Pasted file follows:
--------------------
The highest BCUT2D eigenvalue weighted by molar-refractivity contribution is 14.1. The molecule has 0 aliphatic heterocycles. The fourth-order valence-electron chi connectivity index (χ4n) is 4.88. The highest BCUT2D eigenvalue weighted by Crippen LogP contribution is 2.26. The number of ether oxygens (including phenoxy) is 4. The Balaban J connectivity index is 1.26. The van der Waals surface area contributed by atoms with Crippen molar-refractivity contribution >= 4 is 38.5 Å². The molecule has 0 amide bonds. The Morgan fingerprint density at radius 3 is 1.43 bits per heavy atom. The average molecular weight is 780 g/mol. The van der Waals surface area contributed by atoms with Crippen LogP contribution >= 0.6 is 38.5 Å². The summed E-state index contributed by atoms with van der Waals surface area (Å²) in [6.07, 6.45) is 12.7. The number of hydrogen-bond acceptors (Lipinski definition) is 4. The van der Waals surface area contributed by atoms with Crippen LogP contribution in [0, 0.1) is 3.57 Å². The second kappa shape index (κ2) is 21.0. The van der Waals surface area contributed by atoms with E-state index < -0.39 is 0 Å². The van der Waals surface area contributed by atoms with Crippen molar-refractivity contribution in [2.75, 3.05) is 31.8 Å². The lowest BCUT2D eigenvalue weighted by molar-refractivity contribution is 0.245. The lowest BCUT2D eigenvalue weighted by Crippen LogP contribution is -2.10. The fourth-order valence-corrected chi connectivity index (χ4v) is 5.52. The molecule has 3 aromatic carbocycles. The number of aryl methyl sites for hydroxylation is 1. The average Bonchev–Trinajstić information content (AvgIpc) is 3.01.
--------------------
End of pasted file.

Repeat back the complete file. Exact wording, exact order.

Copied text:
The highest BCUT2D eigenvalue weighted by molar-refractivity contribution is 14.1. The molecule has 0 aliphatic heterocycles. The fourth-order valence-electron chi connectivity index (χ4n) is 4.88. The highest BCUT2D eigenvalue weighted by Crippen LogP contribution is 2.26. The number of ether oxygens (including phenoxy) is 4. The Balaban J connectivity index is 1.26. The van der Waals surface area contributed by atoms with Crippen molar-refractivity contribution >= 4 is 38.5 Å². The molecule has 0 amide bonds. The Morgan fingerprint density at radius 3 is 1.43 bits per heavy atom. The average molecular weight is 780 g/mol. The van der Waals surface area contributed by atoms with Crippen LogP contribution >= 0.6 is 38.5 Å². The summed E-state index contributed by atoms with van der Waals surface area (Å²) in [6.07, 6.45) is 12.7. The number of hydrogen-bond acceptors (Lipinski definition) is 4. The van der Waals surface area contributed by atoms with Crippen LogP contribution in [0, 0.1) is 3.57 Å². The second kappa shape index (κ2) is 21.0. The van der Waals surface area contributed by atoms with E-state index < -0.39 is 0 Å². The van der Waals surface area contributed by atoms with Crippen molar-refractivity contribution in [2.75, 3.05) is 31.8 Å². The lowest BCUT2D eigenvalue weighted by molar-refractivity contribution is 0.245. The lowest BCUT2D eigenvalue weighted by Crippen LogP contribution is -2.10. The fourth-order valence-corrected chi connectivity index (χ4v) is 5.52. The molecule has 3 aromatic carbocycles. The number of aryl methyl sites for hydroxylation is 1. The average Bonchev–Trinajstić information content (AvgIpc) is 3.01.